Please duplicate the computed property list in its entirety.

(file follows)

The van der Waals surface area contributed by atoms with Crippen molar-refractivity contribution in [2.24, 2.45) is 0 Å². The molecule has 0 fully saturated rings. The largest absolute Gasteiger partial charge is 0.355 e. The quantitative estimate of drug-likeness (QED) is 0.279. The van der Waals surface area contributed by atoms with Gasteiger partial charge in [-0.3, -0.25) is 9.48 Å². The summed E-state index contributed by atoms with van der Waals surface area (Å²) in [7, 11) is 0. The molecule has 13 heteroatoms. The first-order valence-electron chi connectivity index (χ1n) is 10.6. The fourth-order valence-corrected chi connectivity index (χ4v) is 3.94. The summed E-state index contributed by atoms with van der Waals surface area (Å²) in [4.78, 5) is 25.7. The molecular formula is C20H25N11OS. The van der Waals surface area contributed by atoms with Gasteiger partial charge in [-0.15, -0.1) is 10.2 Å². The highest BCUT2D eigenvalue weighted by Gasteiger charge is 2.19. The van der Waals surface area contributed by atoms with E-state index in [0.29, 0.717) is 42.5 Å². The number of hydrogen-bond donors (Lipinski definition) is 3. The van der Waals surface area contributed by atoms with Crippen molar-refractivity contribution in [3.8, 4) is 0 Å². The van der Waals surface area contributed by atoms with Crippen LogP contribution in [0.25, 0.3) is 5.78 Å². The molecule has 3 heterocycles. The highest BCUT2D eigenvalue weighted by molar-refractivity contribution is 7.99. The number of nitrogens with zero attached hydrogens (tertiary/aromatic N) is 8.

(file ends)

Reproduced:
The van der Waals surface area contributed by atoms with Crippen molar-refractivity contribution in [2.24, 2.45) is 0 Å². The molecule has 0 fully saturated rings. The largest absolute Gasteiger partial charge is 0.355 e. The quantitative estimate of drug-likeness (QED) is 0.279. The van der Waals surface area contributed by atoms with Gasteiger partial charge in [-0.3, -0.25) is 9.48 Å². The summed E-state index contributed by atoms with van der Waals surface area (Å²) in [7, 11) is 0. The molecule has 13 heteroatoms. The first-order valence-electron chi connectivity index (χ1n) is 10.6. The fourth-order valence-corrected chi connectivity index (χ4v) is 3.94. The summed E-state index contributed by atoms with van der Waals surface area (Å²) in [4.78, 5) is 25.7. The molecular formula is C20H25N11OS. The van der Waals surface area contributed by atoms with Gasteiger partial charge in [-0.15, -0.1) is 10.2 Å². The highest BCUT2D eigenvalue weighted by Gasteiger charge is 2.19. The van der Waals surface area contributed by atoms with E-state index in [0.29, 0.717) is 42.5 Å². The number of hydrogen-bond donors (Lipinski definition) is 3. The van der Waals surface area contributed by atoms with Crippen molar-refractivity contribution in [3.8, 4) is 0 Å². The van der Waals surface area contributed by atoms with Crippen LogP contribution in [0.25, 0.3) is 5.78 Å². The molecule has 3 heterocycles. The highest BCUT2D eigenvalue weighted by molar-refractivity contribution is 7.99. The number of nitrogens with zero attached hydrogens (tertiary/aromatic N) is 8.